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‘According to a key source’

Posted April. 05, 2013 03:43,   


When President Roh Moo-hyun was visiting New York, the U.S. on May 13, 2003, he called to his presidential office at around 1 a.m. Korean time (noon on May 12 New York time). He said to an operator, “I’m the president. Can I talk to the night duty at the secretary office?”But he could not talk to the night duty because one of the two night duties were sleeping, and the other was in the rest room. At last, he was connected to the night duty of the presidential security control office. The president asked, “I’m the president. Do you check the strike of the truckers` union?” and the night duty answered, “No, sir. We’re not checking the strike.” He said, “Oh really?” and hung off the phone. Afterwards, he told his entourage angrily, “Doesn`t the secretary office check the strike situation?”

This incident was not known to the world until President Roh returned home. For fear of criticism on its derelict in duty, the presidential office kept the occurrence secret. The May 19th edition of the Dong-A Ilbo covered it for the first time, six days after the incident. The story started with “According to the presidential office,” which threw the presidential office was into commotion. Then Presidential Secretary for Civil Affairs Lee Ho-cheol told me, “The news covered the confidential report of the senior secretary for civil affairs’ office verbatim. Please tell me who told you that.”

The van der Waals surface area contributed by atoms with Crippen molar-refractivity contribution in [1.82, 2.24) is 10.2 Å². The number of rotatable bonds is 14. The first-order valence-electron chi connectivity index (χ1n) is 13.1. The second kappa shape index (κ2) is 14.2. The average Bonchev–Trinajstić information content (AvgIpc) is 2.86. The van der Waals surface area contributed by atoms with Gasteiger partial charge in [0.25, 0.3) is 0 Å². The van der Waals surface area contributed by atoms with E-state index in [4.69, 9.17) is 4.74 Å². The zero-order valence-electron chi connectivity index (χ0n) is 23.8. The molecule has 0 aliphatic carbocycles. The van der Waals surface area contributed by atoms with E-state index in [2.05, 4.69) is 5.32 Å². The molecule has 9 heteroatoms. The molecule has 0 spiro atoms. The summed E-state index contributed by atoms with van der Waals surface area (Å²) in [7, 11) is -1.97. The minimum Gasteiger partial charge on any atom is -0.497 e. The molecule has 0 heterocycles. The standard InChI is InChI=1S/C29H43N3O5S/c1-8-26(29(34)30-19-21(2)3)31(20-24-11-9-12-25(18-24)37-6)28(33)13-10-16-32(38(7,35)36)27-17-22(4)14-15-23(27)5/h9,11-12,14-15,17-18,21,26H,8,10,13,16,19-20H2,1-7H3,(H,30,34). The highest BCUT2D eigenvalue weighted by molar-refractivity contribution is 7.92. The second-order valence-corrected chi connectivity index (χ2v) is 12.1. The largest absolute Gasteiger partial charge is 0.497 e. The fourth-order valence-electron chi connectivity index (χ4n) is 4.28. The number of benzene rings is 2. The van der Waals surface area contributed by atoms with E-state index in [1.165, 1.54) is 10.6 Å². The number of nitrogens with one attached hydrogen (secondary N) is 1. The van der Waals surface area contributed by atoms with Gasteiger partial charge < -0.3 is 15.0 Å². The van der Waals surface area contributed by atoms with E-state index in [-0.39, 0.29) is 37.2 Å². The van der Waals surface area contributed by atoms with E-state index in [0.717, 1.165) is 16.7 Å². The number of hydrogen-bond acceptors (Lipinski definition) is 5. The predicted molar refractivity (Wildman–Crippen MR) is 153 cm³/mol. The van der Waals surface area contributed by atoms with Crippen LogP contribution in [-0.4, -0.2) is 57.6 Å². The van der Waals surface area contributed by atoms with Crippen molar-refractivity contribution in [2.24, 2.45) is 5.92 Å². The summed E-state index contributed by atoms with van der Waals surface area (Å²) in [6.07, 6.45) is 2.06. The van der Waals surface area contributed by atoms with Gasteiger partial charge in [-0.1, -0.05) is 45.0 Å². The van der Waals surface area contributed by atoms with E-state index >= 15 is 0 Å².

Since the event, I have never told the source to anyone for more than 10 years until now. Had I written, “According to John Doe at the presidential office,” what would have happened? He must have been heavily punished. After the news was released, the presidential office punished two night-duties and one official seconded from a ministry was kicked out of the presidential office. One of the two beds in the night shift room was removed.

Yoon Chang-jung and Kim Haeng, presidential spokespersons, asked reporters to identify sources instead of writing “a key source or a high-ranking official.” This means they will let reporters write down only what the spokespersons say in briefings. Yoon, a former reporter, must know better that such a request can never be accepted. The officials can refute or ask for correction on wrong coverage and file a lawsuit against malicious false reports. The more big mouths are in the presidential office, the happier the people would be.

Editorial writer Choi Yeong-hae (yhchoi65@donga.com)